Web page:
Fans of The Andy Griffith Show should also take note: Hal Smith, who portrayed Otis the drunk of the classic show, was also a popular voice actor, and provided the voice of Colonel Casey, the stork who delivers the Cabbage Patch Kids to their families. Howard Morris, who gained fame as Andy Griffith’s hillbilly nemesis Ernest T. Bass, served as the show’s recording director, and had an extensive voice over career of his own.


Hanna-Barbera, the titans of Saturday morning cartoons, were the creative minds behind The Little Troll Prince: A Christmas Parable, a 1987 TV movie. Produced by the Lutheran Church, the TV special is unique in that it focuses on the true meaning of Christmas, which (save the Peanuts special) is rarely breached on television. I give it credit for that.


The cartoon follows the story of Bu, the prince of the trolls, who doesn’t quite fit in. He is friendly to others, says “thank you,” and is curious about the human world. When he actually leaves the troll kingdom and spends time with humans, he learns about the Christmas story and the love of God. This doesn’t sit well with his father, King Ulvik. a two-headed troll voiced by Vincent Price and Jonathan Winters.




While I must give credit to the producers to tell a story with the true meaning of Christmas, the story itself doesn’t live up to the potential. The flaw is in the execution: the story plods along, and the humor falls flat. It is tedious to watch, and even the attempts to bring the spirit of Christmas to life don’t work. The animation is below average, and the visuals are downright boring.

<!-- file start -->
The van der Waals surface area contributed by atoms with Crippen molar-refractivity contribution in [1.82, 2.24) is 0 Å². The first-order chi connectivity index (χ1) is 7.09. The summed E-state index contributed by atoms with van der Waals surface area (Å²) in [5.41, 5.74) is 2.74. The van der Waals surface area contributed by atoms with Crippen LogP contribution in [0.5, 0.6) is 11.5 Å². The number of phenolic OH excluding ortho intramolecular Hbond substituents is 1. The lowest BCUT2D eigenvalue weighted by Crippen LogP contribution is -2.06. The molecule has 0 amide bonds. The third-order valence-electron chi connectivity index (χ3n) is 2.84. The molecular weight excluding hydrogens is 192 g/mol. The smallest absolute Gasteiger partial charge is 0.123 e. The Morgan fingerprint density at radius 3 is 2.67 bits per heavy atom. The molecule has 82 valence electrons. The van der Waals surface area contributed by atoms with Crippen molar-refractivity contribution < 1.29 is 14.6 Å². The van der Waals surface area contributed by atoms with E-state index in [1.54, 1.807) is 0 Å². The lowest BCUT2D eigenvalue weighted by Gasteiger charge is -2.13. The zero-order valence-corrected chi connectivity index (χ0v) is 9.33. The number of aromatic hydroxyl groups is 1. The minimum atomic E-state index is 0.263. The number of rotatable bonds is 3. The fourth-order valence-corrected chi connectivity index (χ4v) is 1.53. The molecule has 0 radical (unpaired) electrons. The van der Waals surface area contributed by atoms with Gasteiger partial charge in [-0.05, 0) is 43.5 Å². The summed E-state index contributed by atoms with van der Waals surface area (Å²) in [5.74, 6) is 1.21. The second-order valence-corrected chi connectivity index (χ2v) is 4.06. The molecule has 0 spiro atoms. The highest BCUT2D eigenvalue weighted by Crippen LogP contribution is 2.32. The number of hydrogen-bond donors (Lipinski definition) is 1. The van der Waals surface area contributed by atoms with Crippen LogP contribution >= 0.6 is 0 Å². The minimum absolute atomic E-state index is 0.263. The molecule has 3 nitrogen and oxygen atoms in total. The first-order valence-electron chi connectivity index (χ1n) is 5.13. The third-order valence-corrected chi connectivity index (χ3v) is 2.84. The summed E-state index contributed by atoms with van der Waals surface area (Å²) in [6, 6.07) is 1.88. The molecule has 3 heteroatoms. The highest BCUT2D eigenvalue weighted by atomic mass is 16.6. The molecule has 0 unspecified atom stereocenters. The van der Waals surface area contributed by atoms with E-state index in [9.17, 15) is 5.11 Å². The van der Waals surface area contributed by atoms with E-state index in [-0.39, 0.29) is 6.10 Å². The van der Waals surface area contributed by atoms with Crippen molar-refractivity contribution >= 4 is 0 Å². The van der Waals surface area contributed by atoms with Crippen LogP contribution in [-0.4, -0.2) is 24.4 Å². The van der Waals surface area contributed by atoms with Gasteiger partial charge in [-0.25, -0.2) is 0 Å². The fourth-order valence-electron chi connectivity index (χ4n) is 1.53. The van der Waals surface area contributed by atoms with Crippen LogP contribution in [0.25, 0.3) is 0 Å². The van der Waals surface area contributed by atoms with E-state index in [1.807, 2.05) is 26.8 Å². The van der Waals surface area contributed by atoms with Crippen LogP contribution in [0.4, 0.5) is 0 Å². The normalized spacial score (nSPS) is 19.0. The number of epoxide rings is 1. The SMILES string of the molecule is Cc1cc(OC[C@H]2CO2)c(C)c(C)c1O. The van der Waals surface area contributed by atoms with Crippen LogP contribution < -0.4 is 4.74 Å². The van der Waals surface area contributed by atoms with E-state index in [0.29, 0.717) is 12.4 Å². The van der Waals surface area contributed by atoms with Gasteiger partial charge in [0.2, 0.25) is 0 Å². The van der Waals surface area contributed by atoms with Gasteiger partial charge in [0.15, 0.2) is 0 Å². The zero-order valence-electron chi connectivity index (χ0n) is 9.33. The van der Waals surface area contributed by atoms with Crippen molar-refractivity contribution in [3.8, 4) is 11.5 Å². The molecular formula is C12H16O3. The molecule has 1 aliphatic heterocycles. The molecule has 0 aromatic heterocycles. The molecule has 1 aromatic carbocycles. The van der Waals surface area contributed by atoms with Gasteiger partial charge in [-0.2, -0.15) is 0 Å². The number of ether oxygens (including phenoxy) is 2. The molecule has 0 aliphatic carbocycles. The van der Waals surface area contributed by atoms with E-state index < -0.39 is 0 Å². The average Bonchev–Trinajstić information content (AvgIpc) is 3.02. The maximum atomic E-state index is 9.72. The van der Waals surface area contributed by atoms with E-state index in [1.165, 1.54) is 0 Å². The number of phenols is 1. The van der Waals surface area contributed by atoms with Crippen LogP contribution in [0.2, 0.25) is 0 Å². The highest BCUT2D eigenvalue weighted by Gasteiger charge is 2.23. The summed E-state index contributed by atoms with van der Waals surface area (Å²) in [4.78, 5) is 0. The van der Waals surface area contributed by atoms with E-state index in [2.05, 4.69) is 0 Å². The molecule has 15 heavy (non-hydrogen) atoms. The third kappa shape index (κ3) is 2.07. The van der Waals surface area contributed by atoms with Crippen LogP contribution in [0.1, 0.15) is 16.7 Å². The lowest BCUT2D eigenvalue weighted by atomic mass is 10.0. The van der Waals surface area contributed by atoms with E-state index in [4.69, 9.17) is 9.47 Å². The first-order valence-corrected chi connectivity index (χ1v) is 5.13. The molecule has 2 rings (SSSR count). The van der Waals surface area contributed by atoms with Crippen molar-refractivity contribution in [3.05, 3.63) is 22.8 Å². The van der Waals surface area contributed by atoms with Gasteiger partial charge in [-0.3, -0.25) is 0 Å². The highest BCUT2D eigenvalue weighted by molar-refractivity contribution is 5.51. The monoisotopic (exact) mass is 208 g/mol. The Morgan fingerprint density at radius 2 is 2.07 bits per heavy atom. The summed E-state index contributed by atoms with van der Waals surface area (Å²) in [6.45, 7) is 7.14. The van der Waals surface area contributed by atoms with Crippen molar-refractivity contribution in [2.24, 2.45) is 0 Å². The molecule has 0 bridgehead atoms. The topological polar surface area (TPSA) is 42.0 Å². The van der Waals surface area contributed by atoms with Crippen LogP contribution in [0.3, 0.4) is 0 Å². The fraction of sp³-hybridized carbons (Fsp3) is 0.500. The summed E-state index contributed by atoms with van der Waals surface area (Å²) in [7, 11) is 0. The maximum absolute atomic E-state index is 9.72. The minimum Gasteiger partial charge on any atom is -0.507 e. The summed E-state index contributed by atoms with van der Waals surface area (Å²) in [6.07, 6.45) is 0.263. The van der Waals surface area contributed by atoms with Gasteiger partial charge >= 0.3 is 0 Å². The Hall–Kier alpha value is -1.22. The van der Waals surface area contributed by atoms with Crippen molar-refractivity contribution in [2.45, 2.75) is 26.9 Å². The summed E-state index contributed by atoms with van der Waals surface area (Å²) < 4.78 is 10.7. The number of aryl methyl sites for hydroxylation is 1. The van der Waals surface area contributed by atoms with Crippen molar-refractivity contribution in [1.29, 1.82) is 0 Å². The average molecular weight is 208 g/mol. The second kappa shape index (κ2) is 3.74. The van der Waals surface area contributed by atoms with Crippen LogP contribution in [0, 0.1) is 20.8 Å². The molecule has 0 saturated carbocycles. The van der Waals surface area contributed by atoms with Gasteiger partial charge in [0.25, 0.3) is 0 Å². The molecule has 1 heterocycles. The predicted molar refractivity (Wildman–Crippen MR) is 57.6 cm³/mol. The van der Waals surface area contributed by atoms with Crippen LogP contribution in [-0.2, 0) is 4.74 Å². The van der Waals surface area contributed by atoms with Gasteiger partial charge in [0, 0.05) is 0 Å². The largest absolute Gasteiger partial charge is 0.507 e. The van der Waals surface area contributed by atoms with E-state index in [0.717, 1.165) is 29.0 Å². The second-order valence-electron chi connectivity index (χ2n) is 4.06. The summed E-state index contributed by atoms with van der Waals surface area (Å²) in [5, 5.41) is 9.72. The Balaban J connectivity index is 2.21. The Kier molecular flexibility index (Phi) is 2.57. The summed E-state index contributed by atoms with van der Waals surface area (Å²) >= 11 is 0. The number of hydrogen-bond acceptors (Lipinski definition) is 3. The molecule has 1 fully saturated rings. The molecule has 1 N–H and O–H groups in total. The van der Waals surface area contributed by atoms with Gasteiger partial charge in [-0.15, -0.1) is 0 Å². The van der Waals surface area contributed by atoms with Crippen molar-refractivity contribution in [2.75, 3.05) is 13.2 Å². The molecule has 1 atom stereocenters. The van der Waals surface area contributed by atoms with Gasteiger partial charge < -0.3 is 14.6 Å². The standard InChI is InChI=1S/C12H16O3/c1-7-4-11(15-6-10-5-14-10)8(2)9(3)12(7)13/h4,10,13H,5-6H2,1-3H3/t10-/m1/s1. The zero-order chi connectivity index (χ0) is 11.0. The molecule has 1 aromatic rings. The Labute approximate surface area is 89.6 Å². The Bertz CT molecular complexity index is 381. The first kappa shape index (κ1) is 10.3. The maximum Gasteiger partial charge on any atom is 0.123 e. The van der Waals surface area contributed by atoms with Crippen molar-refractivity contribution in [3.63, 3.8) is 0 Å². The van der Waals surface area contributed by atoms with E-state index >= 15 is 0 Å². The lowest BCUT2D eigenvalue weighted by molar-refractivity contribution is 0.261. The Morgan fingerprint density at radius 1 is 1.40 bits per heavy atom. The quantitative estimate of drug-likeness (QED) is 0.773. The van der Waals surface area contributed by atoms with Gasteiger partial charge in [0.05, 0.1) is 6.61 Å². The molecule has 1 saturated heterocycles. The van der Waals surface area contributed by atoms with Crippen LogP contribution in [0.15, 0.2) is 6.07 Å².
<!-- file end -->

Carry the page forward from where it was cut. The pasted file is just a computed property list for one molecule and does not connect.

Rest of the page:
The only good thing about The Little Troll Prince is the voice acting. In addition to Price and Winters, Don Knotts and Cloris Leachman provide their talents. It is just too bad the rest the cartoon live up to them.



The Cabbage Patch Kids First Christmas seems to have been taken from a second generation master. Aliasing and jagged edges dominate the soft video image, and it reminds me of the bootlegs of old TV shows you find on YouTube. The screenshots featured in this review are taken from our review copy of the DVD. Audio is a tinny, flat mono soundtrack split into a Dolby Digital 2.0 mix.




The film print used for the Little Troll Prince transfer is full of dirt and dusty specks, but it does have some bright colors. Detail is a small step up from VHS quality, but it is still better than the Cabbage Patch Kids transfer. Audio is also a mono mix split into a Dolby Digital 2.0 mix. It features some distortion, and sounds a bit canned.







Release Date: October 16, 2013

Rating: Not rated

Running time: 24 minutes (The Cabbage Patch Kids First Christmas); 47 minutes (The Little Troll Prince)

Aspect ratio: 1.37:1

Audio: Dolby Digital 2.0

Subtitles: None

Special features: None.

Label: Warner Archive


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The Cabbage Patch Kids First Christmas and The Little Troll Prince will likely only interest those who saw the specials as kids and want a piece of 1980s nostalgia. The specials don't hold up well, so unless you really like them, there are better ways to celebrate Christmas.